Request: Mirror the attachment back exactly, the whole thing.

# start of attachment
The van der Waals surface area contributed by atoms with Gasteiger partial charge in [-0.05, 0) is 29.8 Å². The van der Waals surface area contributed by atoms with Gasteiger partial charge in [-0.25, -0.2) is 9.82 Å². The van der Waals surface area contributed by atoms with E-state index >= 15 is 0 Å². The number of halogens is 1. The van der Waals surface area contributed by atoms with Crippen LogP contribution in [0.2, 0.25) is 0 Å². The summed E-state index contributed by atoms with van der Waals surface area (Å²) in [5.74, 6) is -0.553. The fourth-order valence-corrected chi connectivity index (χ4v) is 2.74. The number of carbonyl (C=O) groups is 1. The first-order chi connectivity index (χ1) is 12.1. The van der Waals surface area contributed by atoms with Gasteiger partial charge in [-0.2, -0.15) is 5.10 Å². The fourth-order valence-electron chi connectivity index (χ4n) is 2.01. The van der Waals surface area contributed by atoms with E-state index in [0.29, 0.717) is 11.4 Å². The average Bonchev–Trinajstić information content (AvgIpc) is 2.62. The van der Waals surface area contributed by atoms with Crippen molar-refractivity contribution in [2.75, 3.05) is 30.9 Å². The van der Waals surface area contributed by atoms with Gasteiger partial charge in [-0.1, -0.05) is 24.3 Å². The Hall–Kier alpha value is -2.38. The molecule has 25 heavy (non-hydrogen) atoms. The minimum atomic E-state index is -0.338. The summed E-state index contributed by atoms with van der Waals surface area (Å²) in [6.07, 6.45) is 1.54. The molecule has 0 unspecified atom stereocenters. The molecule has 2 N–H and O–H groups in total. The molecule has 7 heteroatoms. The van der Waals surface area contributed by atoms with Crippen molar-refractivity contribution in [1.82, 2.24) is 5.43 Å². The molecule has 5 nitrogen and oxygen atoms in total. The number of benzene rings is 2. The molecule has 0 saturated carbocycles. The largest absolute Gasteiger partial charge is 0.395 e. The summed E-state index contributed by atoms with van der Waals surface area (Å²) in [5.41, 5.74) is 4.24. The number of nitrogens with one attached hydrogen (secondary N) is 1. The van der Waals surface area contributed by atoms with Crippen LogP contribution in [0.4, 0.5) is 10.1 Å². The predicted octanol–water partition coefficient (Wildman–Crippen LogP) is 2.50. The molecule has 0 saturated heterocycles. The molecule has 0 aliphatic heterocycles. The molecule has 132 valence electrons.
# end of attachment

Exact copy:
The van der Waals surface area contributed by atoms with Gasteiger partial charge in [-0.05, 0) is 29.8 Å². The van der Waals surface area contributed by atoms with Gasteiger partial charge in [-0.25, -0.2) is 9.82 Å². The van der Waals surface area contributed by atoms with E-state index >= 15 is 0 Å². The number of halogens is 1. The van der Waals surface area contributed by atoms with Crippen LogP contribution in [0.2, 0.25) is 0 Å². The summed E-state index contributed by atoms with van der Waals surface area (Å²) in [5.74, 6) is -0.553. The fourth-order valence-corrected chi connectivity index (χ4v) is 2.74. The number of carbonyl (C=O) groups is 1. The first-order chi connectivity index (χ1) is 12.1. The van der Waals surface area contributed by atoms with Gasteiger partial charge in [-0.2, -0.15) is 5.10 Å². The fourth-order valence-electron chi connectivity index (χ4n) is 2.01. The van der Waals surface area contributed by atoms with E-state index in [0.29, 0.717) is 11.4 Å². The average Bonchev–Trinajstić information content (AvgIpc) is 2.62. The van der Waals surface area contributed by atoms with Crippen molar-refractivity contribution in [2.75, 3.05) is 30.9 Å². The van der Waals surface area contributed by atoms with Gasteiger partial charge in [-0.1, -0.05) is 24.3 Å². The Hall–Kier alpha value is -2.38. The molecule has 25 heavy (non-hydrogen) atoms. The minimum atomic E-state index is -0.338. The summed E-state index contributed by atoms with van der Waals surface area (Å²) in [6.07, 6.45) is 1.54. The molecule has 0 unspecified atom stereocenters. The molecule has 2 N–H and O–H groups in total. The molecule has 7 heteroatoms. The van der Waals surface area contributed by atoms with Crippen molar-refractivity contribution in [1.82, 2.24) is 5.43 Å². The molecule has 5 nitrogen and oxygen atoms in total. The number of benzene rings is 2. The molecule has 0 saturated carbocycles. The largest absolute Gasteiger partial charge is 0.395 e. The summed E-state index contributed by atoms with van der Waals surface area (Å²) in [5.41, 5.74) is 4.24. The number of nitrogens with one attached hydrogen (secondary N) is 1. The van der Waals surface area contributed by atoms with Crippen LogP contribution in [0.4, 0.5) is 10.1 Å². The predicted octanol–water partition coefficient (Wildman–Crippen LogP) is 2.50. The molecule has 0 saturated heterocycles. The molecule has 0 aliphatic heterocycles. The molecule has 132 valence electrons.